Prince George’s County Assault Penalties

Assault cases could become more complicated than they appear. First-degree assault is a felony, punishable by 25 years in prison. For a second-degree assault in PG County, the penalty is ten years in prison, a $2,500 fine, or both. A person could see a significant increase or a decrease in the penalties they are charged with based on their individual case. To understand Prince George’s County assault penalties, individuals are recommended to contact a well-practiced defense attorney. Legal counsel could explain your rights.

Potential Penalty Enhancements

While there are no enhanced assault charge penalties in Prince George’s County, the severity of it can lead to exposure to stronger penalties based on the specifics of the assault. If the claimant is elderly and was injured, those two factors could increase the general perception of what is an appropriate punishment or sentence.

Available Diversion Programs or Alternative Sentencing for First-Time Offenders

There are various programs and alternative sentencing options available for first-timers and all offenders that fit the nature of the incident and the underlying cause. While a person may face criminal penalties in Prince George’s County if they assault someone, the county could also steer them into an alcohol program. Counseling and other types of help could be available for people who have other underlying issues, on the theory that punishing some of them is not going to save them or help prevent them from being violent in the future. If it is a family relationship, there could be conflict resolution or domestic violence counseling. A first-time offender is typically more likely to receive consideration for an alternative to punishment than a repeat offender.

Specific Defenses or Mitigating Factors

Specific defenses and mitigating factors could stem from the fact that many eye-witness accounts of an assault are from people who did not see the full scope of what happened. Witnesses may have heard a scuffle or shouting and turned to see a fight in progress. They may see one person pushing another and did not see who pushed first.

Witness accounts could be subjective, could have inaccuracies, or witnesses may have a motive for blaming one person. For example, they may be supporting a friend involved in the assault. A third-party bystander who did not know the participants is typically considered to have more credibility.

Intent, which is another potential issue, could be a factor in the the degree of assault. The types of intent include specific intent and general intent. A person does not need to have intended the specific act of assault for them to be convicted of it.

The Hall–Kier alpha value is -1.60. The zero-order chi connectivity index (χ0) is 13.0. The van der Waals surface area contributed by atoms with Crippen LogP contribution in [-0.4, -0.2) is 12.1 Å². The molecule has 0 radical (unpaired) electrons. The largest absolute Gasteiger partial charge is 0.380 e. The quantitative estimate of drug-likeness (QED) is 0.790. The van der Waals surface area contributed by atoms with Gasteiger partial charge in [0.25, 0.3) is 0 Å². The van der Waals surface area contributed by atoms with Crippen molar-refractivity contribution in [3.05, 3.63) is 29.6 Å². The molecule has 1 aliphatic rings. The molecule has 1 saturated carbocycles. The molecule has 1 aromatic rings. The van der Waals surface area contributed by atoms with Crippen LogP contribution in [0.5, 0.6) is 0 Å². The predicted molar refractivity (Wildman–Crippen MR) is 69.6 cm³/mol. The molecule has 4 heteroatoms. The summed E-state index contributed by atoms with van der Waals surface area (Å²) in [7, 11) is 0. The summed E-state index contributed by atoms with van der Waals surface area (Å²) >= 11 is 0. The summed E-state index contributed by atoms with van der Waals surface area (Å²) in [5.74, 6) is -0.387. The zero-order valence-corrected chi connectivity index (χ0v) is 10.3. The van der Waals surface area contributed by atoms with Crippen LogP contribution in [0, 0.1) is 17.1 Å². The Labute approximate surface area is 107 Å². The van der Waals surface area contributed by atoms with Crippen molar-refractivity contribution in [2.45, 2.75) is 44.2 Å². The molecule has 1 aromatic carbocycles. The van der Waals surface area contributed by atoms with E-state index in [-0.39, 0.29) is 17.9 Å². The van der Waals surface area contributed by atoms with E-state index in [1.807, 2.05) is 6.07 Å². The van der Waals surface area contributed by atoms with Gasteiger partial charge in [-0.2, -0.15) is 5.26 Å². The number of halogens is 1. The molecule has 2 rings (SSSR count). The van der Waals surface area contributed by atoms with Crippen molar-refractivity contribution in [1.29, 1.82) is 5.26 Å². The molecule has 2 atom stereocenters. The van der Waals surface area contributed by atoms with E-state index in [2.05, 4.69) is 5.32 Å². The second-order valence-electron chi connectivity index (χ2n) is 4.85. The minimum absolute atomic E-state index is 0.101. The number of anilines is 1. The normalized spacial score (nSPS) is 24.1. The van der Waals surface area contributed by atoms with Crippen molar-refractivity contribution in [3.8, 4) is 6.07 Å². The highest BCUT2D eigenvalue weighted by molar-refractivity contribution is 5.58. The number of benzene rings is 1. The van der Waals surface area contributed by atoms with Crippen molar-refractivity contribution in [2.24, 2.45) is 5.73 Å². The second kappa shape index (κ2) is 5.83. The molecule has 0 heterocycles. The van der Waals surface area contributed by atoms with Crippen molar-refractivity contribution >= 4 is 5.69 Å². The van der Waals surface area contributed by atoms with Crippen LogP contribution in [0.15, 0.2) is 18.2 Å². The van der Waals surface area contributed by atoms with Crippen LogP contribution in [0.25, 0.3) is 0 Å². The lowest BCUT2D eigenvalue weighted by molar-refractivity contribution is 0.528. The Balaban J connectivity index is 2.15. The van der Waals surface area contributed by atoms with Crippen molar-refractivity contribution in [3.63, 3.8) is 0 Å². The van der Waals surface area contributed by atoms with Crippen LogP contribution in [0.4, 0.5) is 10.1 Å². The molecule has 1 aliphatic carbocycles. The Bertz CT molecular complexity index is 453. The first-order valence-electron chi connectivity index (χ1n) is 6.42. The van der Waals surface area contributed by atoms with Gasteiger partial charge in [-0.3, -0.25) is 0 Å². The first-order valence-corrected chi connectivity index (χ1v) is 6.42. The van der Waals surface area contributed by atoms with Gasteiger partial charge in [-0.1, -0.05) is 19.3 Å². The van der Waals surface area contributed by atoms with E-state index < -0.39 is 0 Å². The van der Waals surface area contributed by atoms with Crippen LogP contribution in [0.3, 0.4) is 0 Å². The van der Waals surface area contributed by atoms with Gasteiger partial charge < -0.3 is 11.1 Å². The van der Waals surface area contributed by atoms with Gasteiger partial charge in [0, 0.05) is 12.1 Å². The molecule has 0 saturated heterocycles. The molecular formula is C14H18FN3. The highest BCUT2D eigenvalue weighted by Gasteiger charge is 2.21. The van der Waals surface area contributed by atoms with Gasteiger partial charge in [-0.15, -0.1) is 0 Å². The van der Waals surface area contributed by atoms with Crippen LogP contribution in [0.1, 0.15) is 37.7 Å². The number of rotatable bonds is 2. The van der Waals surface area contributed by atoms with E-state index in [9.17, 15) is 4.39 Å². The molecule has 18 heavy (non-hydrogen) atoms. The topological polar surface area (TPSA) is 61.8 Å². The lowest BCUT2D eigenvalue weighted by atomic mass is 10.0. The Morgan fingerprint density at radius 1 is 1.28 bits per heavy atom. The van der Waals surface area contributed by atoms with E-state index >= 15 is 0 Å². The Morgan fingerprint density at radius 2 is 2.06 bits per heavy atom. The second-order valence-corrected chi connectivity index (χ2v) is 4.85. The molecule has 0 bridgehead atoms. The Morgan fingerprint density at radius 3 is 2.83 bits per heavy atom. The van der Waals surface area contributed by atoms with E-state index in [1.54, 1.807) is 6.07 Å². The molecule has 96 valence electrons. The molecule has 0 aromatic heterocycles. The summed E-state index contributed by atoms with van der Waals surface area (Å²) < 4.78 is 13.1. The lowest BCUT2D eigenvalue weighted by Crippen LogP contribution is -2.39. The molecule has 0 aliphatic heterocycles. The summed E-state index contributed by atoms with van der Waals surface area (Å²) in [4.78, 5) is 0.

For example, a person who refuses to cooperate with being arrested and thrashes around trying to keep an officer from cuffing him could accidentally bump the officer in the face with their elbow. This could be seen as an assault in Prince George’s County and the person could potentially face legal penalties. While the person did not intend it or mean to do it and may have just been resisting, they could face charges because contact was made.

Evidence an Attorney Could Gather to Challenge the Prosecution’s Case

A defense attorney could gather all the evidence the prosecutor has. This could help the attorney establish the strength of the prosecution’s case and whether there are inconsistencies in it. A victim may provide only the evidence that is favorable to them and may omit the fact they also were sending threats to the other person. The defense attorney could go beyond the prosecution’s evidence to get a full picture of the assault and how allegations could be challenged.

An attorney could protect a defendant’s interests from the very beginning. They could help procure their release and could gather evidence and recollections of the incident. Videos could be purged after a certain period. Any videos of the assault are recommended to be obtained quickly.

Speak to an Experienced Defense Lawyer about Your Case

Attorneys could have multiple ways of defending someone against assault charges. This may include either contesting the allegations or providing some justification for the assault. A justification could be self-defense if the accuser attacked them and ended up the loser. There has to be a reasonable belief that the self-defense is true. If the prosecution has enough evidence against the defendant, an attorney could also be helpful in mitigating the damages by working out a resolution with the prosecutor.

It could be important that a person retains an experienced defense attorney when facing Prince George’s County assault penalties. A knowledgeable lawyer may know the ins and outs of the courtrooms and the lay of the land. They could have relations with prosecutors and judges and may know their dispositions and temperaments. Attorneys could also know what strategies do and do not work and what approaches are best utilized to get the ultimate result.